Fyi: complications of preventable diseases

Kids who are not vaccinated for measles are also not vaccinated for mumps and rubella–two more preventable diseases with possible complications and permanent damage.
Read 'em and weep.
According to the CDC, in the decade leading up to the 1963 licensure of the measles vaccine, the United States an average of 549,000 measles cases and 495 measles deaths were reported annually, with the number of yearly unreported cases estimated at 3 to 4 million. By comparison, from 2001 to 2011, a total of 911 cases were reported, an average of 62 per year during a span when measles vaccinations hovered above 90 percent nationally.
More recently, as increasing numbers of parents have chosen to eschew science, the number of cases has jumped; in 2014 the CDC reported 644 cases of measles, and more than 100 cases were reported in January of this year alone. The CDC explains how this can happen, despite responsible vaccination schedules being observed by most people:
Outbreaks of measles most commonly occur in communities with pockets of persons who were unvaccinated because of philosophic or religious beliefs. Pockets of unvaccinated persons also occur in states with high vaccination coverage, highlighting the importance of state health departments assessing measles susceptibility at the local level.
Measles was declared eliminated from the United States in 2000, but in the same year, just73 percent of children worldwide received at least one vaccination by their first birthday, according to the World Health Organization (WHO). By 2013 that number had increased to84 percent, causing measles deaths to drop by 75 percent — from an estimated 544,200in 2000 to 145,700 in 2013. Still, about 400 people die every day from measles, an average of 16 deaths every hour. Between 2000 and 2013, the WHO estimates the global number of deaths avoided because of the vaccine at 15.6 million people, roughly equal to the populations of New York City, Los Angeles, Chicago and San Francisco combined.
Rubella, or German Measles is another problem. The immunization is usually given with measles and mumps vaccines. If a pregnant woman contracts rubella her fetus may contract congenital rubella.
Possible complications of congenital rubella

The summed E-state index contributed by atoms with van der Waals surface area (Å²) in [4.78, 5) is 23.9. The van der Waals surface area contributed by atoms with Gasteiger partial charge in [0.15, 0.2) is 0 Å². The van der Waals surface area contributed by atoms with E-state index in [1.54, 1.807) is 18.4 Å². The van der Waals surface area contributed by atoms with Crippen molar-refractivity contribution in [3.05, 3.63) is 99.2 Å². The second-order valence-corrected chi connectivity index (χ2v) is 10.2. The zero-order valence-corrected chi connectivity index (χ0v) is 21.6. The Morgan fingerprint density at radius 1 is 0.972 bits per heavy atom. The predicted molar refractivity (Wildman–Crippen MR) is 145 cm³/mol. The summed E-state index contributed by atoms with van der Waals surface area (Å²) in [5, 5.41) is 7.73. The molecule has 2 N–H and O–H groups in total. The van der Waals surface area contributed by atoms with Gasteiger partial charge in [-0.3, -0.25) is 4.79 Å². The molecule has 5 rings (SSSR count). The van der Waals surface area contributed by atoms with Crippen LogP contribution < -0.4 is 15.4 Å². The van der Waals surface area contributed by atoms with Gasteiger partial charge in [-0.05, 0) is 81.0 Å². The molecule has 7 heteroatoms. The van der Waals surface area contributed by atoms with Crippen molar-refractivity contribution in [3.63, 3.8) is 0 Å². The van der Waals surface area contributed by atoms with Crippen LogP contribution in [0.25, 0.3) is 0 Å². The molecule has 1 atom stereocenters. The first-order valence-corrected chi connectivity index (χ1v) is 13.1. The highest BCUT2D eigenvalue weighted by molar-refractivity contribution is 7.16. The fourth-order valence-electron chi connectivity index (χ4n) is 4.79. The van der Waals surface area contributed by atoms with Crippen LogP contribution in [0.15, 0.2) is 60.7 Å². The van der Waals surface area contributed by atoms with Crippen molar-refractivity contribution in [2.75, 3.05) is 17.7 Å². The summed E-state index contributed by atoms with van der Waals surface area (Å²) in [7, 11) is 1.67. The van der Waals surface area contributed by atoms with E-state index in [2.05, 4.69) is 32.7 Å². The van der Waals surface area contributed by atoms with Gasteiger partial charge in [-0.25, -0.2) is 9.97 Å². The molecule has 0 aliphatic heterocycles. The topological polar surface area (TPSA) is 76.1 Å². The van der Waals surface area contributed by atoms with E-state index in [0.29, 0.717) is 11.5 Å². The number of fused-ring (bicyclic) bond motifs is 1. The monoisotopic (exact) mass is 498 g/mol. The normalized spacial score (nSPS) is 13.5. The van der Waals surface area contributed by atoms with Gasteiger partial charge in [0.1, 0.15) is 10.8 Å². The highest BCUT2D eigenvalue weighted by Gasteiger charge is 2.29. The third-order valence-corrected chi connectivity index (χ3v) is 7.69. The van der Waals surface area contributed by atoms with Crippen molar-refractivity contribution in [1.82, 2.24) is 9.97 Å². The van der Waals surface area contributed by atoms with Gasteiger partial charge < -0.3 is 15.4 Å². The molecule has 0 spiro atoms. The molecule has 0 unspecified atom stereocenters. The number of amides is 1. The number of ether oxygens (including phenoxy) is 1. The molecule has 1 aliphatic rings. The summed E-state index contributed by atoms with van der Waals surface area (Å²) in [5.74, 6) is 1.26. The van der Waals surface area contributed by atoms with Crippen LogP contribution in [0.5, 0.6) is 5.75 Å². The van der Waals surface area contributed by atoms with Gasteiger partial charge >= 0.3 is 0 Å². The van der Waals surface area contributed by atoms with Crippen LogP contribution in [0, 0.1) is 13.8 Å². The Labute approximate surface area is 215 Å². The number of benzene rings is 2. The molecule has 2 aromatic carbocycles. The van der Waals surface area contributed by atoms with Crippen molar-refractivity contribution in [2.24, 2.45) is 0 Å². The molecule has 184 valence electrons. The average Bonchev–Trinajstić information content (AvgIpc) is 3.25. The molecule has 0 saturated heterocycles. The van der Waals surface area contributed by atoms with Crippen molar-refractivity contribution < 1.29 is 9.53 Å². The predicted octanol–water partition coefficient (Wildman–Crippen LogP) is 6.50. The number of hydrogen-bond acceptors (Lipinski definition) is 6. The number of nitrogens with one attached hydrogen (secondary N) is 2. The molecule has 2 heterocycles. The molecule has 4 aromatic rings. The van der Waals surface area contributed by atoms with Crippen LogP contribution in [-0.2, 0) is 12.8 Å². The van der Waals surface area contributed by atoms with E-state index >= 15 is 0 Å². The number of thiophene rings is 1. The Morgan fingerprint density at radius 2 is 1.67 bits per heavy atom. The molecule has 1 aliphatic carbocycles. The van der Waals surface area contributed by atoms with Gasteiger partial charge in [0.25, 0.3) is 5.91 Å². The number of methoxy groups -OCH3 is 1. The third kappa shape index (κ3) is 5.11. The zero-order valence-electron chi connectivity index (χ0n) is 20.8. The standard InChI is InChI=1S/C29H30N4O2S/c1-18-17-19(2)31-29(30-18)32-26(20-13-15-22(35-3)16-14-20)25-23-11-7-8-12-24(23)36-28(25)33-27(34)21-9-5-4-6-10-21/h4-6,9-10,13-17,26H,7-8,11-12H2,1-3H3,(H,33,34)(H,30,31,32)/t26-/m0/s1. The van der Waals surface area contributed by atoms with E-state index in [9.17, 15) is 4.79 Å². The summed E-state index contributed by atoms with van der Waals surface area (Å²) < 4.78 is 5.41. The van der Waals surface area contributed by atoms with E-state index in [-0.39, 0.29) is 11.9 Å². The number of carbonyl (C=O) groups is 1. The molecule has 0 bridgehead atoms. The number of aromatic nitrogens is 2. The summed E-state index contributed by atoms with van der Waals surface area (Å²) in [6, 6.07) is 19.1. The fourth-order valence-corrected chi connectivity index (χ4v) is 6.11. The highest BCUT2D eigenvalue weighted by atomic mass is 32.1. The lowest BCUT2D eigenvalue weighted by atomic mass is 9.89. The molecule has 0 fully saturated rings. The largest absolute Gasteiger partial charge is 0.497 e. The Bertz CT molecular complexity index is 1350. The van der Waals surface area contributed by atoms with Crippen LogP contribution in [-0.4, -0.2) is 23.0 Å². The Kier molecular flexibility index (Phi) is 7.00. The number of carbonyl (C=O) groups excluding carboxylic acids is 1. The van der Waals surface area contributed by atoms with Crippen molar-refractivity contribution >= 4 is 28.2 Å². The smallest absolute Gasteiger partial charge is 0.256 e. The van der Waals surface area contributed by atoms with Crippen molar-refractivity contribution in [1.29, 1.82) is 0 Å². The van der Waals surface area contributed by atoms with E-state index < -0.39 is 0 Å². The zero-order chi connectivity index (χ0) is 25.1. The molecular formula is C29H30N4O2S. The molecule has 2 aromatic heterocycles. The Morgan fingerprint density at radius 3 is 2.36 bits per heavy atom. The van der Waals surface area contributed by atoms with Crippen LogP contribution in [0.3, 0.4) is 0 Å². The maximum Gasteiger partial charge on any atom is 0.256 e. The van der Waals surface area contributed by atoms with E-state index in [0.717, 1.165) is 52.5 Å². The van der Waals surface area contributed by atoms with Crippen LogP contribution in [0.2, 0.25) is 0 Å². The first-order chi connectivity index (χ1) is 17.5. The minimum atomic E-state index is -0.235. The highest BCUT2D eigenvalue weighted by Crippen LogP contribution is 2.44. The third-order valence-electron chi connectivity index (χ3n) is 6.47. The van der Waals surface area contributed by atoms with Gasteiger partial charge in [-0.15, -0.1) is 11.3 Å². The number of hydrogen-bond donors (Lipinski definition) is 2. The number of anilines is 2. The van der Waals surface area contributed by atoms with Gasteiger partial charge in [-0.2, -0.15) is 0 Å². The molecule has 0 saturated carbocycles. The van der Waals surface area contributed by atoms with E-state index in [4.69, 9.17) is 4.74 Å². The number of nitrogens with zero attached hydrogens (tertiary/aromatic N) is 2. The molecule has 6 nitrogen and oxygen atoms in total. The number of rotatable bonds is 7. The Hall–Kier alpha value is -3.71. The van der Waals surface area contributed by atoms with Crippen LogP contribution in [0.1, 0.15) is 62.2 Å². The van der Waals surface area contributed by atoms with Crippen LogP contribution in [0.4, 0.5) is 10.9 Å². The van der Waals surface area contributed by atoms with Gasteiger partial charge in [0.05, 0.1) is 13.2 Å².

Complications may involve many parts of the body.
Patent ductus arteriosus
Pulmonary artery stenosis
Other heart defects
Central nervous system:
Intellectual disability
Motor disability
Small head from failed brain development
Low blood platelet count
Enlarged liver and spleen
Abnormal muscle tone
Bone disease
Then there is mumps.
Most mumps complications involve inflammation and swelling in some part of the body, such as:
Testicles. This condition, known as orchitis, causes one or both testicles to swell in males who’ve reached puberty. Orchitis is painful, but it rarely leads to sterility — the inability to father a child.
Pancreas. The signs and symptoms of this condition, known as pancreatitis, include pain in the upper abdomen, nausea and vomiting.
Ovaries and breasts. Females who’ve reached puberty may have inflammation in the ovaries (oophoritis) or breasts (mastitis). Fertility is rarely affected.
Brain. A viral infection, such as mumps, can lead to inflammation of the brain (encephalitis). Encephalitis can lead to neurological problems and become life-threatening.
Membranes and fluid around the brain and spinal cord.This condition, known as meningitis, can occur if the mumps virus spreads through your bloodstream to infect your central nervous system.
Other complications
Hearing loss. In rare cases, mumps can cause hearing loss, usually permanent, in one or both ears.
Miscarriage. Although it isn’t proved, contracting mumps while you’re pregnant, especially early on, may lead to miscarriage.